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Rheology for material formulation

9 June 2016 No Comment

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Using rheology for faster, smarter material formulation

Rheology is often perceived as a theoretical, highly mathematical discipline but in fact it has very practical relevance in defining the behaviour of a wide range of materials including cement, asphalt, cosmetics, foods, paints, inks, blood and much more. Rheology is all around us and we are constantly performing rheological testing every time we apply a force to one of these materials in order to deform it or make it flow at the desired rate, be it squeezing toothpaste, spreading cement, or chewing food.  The ratio of the applied force (stress) to the measured deformation (strain) or flow rate (strain rate) is what governs such behaviour and is related to the rheological material properties such as modulus (stress/strain) or viscosity (stress/strain rate), the knowledge of which can help predict how a volume of material will behave under a given force or deformation.

Rheology graphic brochure

We qualitatively assess the modulus, elasticity or viscosity of a material through our senses when we physically touch a material but we also make qualitative rheological assessments by sight since, for example, we can often tell the differences in the rheological properties of two different Ketchup samples by the way they sit on the plate. Such assessments are subjective and in most cases cannot be quantified except by a comparative panel score which may grade different products by thickness, stringiness, tackiness and so on. While such feedback is important, especially for the food and personal care industries, it is somewhat impractical in the early stages of product development where there are often a large number of formulation candidates. Therefore, objective metrics that reliably correlate with key aspects of product performance are extremely valuable.

Such objective metrics can be obtained using rheometry, and in particular rotational rheometry, where it is possible to measure both viscosity and viscoelastic properties of complex materials under conditions which are relevant to the application or process of interest. Key to the successful use of rheology is identifying the relevant parameters that correlate directly with the aspect of performance that is of interest. Ensuring relevance requires careful consideration of the following issues:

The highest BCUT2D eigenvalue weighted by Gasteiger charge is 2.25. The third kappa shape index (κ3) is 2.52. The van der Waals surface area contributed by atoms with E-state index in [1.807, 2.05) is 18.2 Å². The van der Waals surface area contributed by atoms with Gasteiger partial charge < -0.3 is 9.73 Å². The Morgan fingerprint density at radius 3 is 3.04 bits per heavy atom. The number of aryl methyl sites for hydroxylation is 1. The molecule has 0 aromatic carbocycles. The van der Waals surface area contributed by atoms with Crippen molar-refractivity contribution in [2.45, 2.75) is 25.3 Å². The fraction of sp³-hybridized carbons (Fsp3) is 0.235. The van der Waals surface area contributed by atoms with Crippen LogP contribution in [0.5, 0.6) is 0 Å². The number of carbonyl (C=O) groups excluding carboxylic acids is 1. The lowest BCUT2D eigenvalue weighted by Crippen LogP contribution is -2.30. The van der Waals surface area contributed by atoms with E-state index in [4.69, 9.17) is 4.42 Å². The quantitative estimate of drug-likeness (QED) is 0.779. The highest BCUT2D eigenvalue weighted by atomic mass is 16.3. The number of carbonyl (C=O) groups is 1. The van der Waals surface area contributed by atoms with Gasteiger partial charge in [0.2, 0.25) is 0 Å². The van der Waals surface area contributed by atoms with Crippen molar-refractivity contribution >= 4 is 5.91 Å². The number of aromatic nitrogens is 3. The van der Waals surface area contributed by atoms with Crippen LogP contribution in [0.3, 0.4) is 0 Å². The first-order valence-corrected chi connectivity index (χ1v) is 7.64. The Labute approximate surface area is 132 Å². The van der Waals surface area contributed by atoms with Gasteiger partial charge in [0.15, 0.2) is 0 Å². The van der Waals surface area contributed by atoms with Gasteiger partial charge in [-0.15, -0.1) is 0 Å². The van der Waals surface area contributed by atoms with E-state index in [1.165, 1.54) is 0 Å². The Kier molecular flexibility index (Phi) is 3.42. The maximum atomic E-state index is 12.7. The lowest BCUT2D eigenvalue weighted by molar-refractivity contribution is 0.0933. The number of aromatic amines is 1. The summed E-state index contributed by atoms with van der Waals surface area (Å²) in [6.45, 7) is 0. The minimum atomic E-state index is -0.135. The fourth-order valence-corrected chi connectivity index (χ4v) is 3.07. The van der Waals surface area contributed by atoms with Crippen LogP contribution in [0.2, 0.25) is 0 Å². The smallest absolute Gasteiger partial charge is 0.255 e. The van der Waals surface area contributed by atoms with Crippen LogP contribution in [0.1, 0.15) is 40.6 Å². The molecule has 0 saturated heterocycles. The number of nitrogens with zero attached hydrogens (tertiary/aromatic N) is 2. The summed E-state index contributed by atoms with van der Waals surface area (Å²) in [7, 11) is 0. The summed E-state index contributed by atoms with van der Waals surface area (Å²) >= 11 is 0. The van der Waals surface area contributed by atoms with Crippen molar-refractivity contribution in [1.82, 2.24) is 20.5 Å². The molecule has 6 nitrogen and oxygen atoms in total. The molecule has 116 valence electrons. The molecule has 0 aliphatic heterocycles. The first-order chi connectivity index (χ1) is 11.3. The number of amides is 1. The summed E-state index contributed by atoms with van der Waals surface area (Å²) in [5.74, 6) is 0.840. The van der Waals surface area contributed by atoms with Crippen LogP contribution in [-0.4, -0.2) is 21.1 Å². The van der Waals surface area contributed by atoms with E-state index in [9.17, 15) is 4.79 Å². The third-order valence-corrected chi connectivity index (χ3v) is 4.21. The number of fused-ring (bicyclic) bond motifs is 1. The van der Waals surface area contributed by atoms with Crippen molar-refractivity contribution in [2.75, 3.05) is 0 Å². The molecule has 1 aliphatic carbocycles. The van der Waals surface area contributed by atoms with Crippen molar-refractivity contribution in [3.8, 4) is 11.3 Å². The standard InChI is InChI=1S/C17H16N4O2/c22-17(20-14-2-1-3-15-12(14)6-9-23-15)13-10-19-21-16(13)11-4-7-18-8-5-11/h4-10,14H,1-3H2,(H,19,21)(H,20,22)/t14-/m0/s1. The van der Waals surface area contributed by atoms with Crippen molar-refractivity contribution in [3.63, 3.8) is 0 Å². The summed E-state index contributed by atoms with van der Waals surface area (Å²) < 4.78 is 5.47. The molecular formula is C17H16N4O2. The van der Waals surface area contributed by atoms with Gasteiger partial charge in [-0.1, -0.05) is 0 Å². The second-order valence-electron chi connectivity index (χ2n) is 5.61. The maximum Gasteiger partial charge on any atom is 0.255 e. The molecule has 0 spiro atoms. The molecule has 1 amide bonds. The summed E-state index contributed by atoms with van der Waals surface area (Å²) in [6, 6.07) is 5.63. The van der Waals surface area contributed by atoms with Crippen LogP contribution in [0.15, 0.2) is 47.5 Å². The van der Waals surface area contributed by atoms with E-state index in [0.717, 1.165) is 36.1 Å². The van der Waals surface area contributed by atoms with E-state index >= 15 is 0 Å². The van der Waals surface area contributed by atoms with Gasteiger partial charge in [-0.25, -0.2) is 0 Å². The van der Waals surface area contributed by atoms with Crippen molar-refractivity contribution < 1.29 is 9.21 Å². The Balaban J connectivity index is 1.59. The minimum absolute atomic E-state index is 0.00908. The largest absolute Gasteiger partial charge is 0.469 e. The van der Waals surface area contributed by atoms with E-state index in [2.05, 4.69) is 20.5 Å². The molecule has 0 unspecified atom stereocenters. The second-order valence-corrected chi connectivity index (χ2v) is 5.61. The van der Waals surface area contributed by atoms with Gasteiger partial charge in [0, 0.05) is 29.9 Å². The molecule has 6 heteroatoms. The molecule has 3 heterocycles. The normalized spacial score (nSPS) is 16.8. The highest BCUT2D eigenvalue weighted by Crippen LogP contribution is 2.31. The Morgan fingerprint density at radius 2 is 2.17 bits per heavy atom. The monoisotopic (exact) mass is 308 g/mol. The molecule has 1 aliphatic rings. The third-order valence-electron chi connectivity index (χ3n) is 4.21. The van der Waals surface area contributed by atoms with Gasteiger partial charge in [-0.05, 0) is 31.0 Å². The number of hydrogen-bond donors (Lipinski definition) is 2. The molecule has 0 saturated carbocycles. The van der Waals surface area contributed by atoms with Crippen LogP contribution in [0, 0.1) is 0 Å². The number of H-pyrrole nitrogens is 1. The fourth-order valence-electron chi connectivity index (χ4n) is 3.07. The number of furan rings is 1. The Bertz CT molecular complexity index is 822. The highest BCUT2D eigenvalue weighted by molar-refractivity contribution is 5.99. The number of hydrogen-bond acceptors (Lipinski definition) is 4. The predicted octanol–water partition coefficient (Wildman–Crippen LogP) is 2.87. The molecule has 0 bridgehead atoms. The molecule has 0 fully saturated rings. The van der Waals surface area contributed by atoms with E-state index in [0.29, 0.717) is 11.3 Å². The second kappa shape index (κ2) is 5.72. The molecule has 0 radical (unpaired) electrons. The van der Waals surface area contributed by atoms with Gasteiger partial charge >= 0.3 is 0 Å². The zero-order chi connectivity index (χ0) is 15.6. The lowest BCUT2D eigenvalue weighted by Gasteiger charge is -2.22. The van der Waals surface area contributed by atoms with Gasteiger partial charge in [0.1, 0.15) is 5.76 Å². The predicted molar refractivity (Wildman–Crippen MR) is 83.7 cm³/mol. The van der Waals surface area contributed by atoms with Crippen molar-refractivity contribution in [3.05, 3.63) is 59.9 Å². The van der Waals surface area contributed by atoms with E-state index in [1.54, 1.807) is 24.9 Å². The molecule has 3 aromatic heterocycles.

• Which test should I apply?
  • Which rheological parameters should I measure?
  • What test conditions should be applied?
  • How do I interpret the results generated?
  • What does the data mean?

Such questions are not always easy to answer which is why Malvern gave this significant consideration when developing the Kinexus rheometer platform, where the aim was to make rheological testing readily accessible to the novice while still providing the advanced functionality and flexibility to the expert user. This was realized with the rSpace software which uses Malvern’s cornerstone Standard Operating Procedure (SOP) approach and built in intelligence to provide support through every aspect of the measurement process; through sample loading, measurement, analysis and result interpretation, As well as all the standard rheological  tests there are also a collection of dedicated rSolution tests for benchmarking performance and material properties in relation to texture, spreading behavior, yield stress, product delivery characteristics, formulation stability and even tack testing.

Some of these simple but application specific tests are discussed in a recent Malvern article in Household and Personal Care magazine which shows how different personal products can be compared and evaluated in terms of their textural properties and spreading behavior. We also have much more application specific information on our website in terms of whitepapers and application notes, many of which have an associated rSolution test in the rSpace software. We also have a team of application focused rheologists who are more than happy to help answer any of the questions above.

In summary rheology is both a practical and important formulation tool which can give important insight into product microstructure and performance. Knowing which test to apply and how to make relevant measurements is the key to success and something Malvern’s rheology specialists are able to help with.

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